Chapter 10 – A Class of Her Own
“What are we doing here?” I asked.
“Training,” was all Demetri said. I felt him shift his weight in the bag I had hanging from my shoulder.
“Ok, Fuzzyface, can you give me a few more details?”
Yuki sighed loudly beside me. “Seriously, I should be getting ready for my first day of work. Why did you want to come to the park?
“We’re going to hunt monsters,” Demetri insisted.
“Monsters?” I gulped.
“Don’t worry. Little monsters. Tiny, non-threatening monsters,” he reassured. “But first you need to learn how to see them.”
I took a seat on a park bench. Yuki walked on ahead and made his way to a coffee cart nearby.
“How do I do this?”
Demetri poked his head out of the bag. “Have you ever made your eyes not focus? Where you look at the world around you and everything is super blurry and out of focus?”
“Yeah,” I said with a nod.
“Do that, but this time try looking deeper into the blurriness. It may take a little practice, but you have a gift, so it should come pretty quickly to you.”
I tried what he said. “What exactly am I looking for?” I asked.
“Oh, you’ll know it when you see them. They will be obvious and the only thing in focus,” Demetri explained.
“Maybe this will help?” Yuki said, holding a cup out to me. I accepted it and watched quietly as he took a seat next to me. “So what exactly are we doing?”
“Looking for monsters… little, tiny monsters,” I finished.
“Oh, like the one by the cart, the two in the bushes, and the really tall one by the gate?” he asked, pointing in each direction.
“Very good, Yuki,” Demetri praised. “I’m afraid Jordan is struggling more than I thought she would.”
“It’s not like I am trying to fail,” I grumbled.
Yuki took a sip of his coffee before sitting it down. He rose to his feet and walked behind me. He leaned close, so that his lips were right next to my ear, and used the gentle touch of his fingertips to guide my head where he wanted me to look. “Do you see the gate?” he asked. I nodded, trying not to be distracted by the feeling of his breath on my ear and neck. “Look at the edge of the gate and while looking at it, focus your eyes just past it. The gate will become kind of blurry.” I followed his directions as he described each step. “Do you see that shadow just at the edge of the gate’s blur?” As I started to nod, I began focusing on it, while at the same time trying not to let my face turn any redder.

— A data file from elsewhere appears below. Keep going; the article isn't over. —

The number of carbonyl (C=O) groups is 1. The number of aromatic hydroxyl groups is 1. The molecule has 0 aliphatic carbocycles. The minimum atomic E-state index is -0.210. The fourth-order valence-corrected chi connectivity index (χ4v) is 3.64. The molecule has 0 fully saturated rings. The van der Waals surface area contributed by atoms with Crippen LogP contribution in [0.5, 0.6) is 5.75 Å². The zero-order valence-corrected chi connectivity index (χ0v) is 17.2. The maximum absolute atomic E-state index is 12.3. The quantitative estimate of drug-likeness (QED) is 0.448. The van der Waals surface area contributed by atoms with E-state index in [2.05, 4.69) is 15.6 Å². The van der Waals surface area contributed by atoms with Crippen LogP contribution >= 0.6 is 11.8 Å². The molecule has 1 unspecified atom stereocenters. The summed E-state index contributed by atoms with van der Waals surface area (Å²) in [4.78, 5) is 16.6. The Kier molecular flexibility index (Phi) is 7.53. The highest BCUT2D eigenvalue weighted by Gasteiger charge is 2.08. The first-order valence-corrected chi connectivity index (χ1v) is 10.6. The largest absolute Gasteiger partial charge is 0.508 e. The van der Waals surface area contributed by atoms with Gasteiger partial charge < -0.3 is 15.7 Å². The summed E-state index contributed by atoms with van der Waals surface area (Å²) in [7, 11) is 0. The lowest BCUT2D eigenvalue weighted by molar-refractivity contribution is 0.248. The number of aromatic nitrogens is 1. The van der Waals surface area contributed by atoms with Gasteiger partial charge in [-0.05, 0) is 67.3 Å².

“Oh wow!” I jumped up, accidentally bumping heads with him. The shadow had come into focus and standing just fifteen feet away was a creature like I had never seen. Its skin appeared slightly oily and was dark with flecks of gold. It had two large eyes the size of chicken eggs that glowed a pale green. It was devoid of any mouth that I could see and reminded me of a six-foot-tall stick bug.
“You see it now?” he whispered as he rubbed his jaw.
My eyes quickly darted around to each of the places Yuki had pointed to earlier and I saw each of the creatures. Then I started noticing more and more of them. They were everywhere. They all had the same glowing eyes, but their colors, sizes, and shapes all varied. “There are so many.”